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How to Restart a Network in Ubuntu [Beginner's Tip]

You’re using an Ubuntu-based system and you just can’t seem to connect to your network? You’d be surprised how many problems can a simple restart fix.

In this article, I’ll go over multiple ways you can restart network in Ubuntu and other Linux distributions, so you can use whatever suits your needs. The methods are basically divided into two parts:

Ubuntu Restart Network

Restart network in Ubuntu using command line

If you are using Ubuntu server edition, you are already in the terminal. If you are using the desktop edition, you can access the terminal using Ctrl+Alt+T keyboard shortcut in Ubuntu.

Now you have several commands at your disposal to restart network in Ubuntu. Some (or perhaps most) commands mentioned here should be applicable for restarting network in Debian and other Linux distributions as well.

1. network manager service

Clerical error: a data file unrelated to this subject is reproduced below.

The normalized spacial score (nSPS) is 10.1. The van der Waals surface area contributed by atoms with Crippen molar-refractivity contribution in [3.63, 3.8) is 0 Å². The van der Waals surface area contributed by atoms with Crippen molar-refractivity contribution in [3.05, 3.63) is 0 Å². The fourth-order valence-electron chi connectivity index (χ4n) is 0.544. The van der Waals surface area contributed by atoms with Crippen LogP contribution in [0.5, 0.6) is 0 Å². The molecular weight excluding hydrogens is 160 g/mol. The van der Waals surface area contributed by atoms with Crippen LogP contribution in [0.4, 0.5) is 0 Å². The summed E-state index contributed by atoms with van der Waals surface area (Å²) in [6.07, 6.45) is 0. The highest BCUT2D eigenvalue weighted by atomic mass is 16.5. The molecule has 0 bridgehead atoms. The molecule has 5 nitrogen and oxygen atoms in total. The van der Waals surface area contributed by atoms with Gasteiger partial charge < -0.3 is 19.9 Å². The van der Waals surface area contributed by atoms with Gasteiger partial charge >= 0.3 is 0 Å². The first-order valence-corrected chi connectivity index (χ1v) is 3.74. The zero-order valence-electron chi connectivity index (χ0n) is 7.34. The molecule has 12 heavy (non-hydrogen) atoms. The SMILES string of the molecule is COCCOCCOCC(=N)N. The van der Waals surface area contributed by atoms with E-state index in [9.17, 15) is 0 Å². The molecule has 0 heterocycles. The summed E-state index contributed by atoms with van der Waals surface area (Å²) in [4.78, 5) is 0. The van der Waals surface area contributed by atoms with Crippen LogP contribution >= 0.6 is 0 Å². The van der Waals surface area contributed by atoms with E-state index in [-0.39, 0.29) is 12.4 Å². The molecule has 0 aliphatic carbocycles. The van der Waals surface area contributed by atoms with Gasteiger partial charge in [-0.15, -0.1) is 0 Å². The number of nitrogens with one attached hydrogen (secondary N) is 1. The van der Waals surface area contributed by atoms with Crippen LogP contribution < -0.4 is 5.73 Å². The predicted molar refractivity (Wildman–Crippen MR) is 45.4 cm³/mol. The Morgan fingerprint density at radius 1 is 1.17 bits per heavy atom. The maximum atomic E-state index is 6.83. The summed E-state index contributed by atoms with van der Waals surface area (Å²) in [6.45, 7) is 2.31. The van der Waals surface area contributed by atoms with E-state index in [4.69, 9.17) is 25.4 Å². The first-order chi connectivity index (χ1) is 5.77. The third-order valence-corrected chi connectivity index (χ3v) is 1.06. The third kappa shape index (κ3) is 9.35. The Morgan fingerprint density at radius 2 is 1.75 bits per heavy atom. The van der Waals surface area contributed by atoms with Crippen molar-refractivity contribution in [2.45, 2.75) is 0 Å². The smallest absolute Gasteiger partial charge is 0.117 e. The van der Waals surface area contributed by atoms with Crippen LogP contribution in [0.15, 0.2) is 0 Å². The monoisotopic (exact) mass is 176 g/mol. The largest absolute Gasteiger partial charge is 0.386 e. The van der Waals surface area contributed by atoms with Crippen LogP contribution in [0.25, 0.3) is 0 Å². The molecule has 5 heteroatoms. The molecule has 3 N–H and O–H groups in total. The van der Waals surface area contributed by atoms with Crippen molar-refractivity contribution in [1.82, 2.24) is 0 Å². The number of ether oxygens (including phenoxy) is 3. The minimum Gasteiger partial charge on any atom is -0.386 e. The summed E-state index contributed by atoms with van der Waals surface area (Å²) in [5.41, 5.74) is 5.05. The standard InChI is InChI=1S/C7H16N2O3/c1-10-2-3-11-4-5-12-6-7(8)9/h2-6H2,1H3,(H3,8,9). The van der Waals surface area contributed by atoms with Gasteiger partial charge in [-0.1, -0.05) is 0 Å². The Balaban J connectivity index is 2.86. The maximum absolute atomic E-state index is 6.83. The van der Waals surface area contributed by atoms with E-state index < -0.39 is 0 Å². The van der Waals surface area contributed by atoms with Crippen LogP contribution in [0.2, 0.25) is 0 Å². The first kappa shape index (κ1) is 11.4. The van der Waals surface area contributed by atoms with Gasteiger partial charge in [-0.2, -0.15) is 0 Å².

This is the easiest way to restart your network using the command line. It’s equivalent to the graphical way of doing it (restarts the Network-Manager service).

sudo service network-manager restart

The network icon should disappear for a moment and then reappear.

2. systemd

The service command is just a wrapper for this method (and also for init.d scripts and Upstart commands). The systemctl command is much more versatile than service. This is what I usually prefer.

sudo systemctl restart NetworkManager.service

The network icon (again) should disappear for a moment. To check out other systemctl options, you can refer to its man page.

3. nmcli

This is yet another tool for handling networks on a Linux machine. It is a pretty powerful tool that I find very practical. Many sysadmins prefer it since it is easy to use.

There are two steps to this method: turning the network off, and then turning it back on.

sudo nmcli networking off

The network will shut down and the icon will disappear. To turn it back on:

sudo nmcli networking on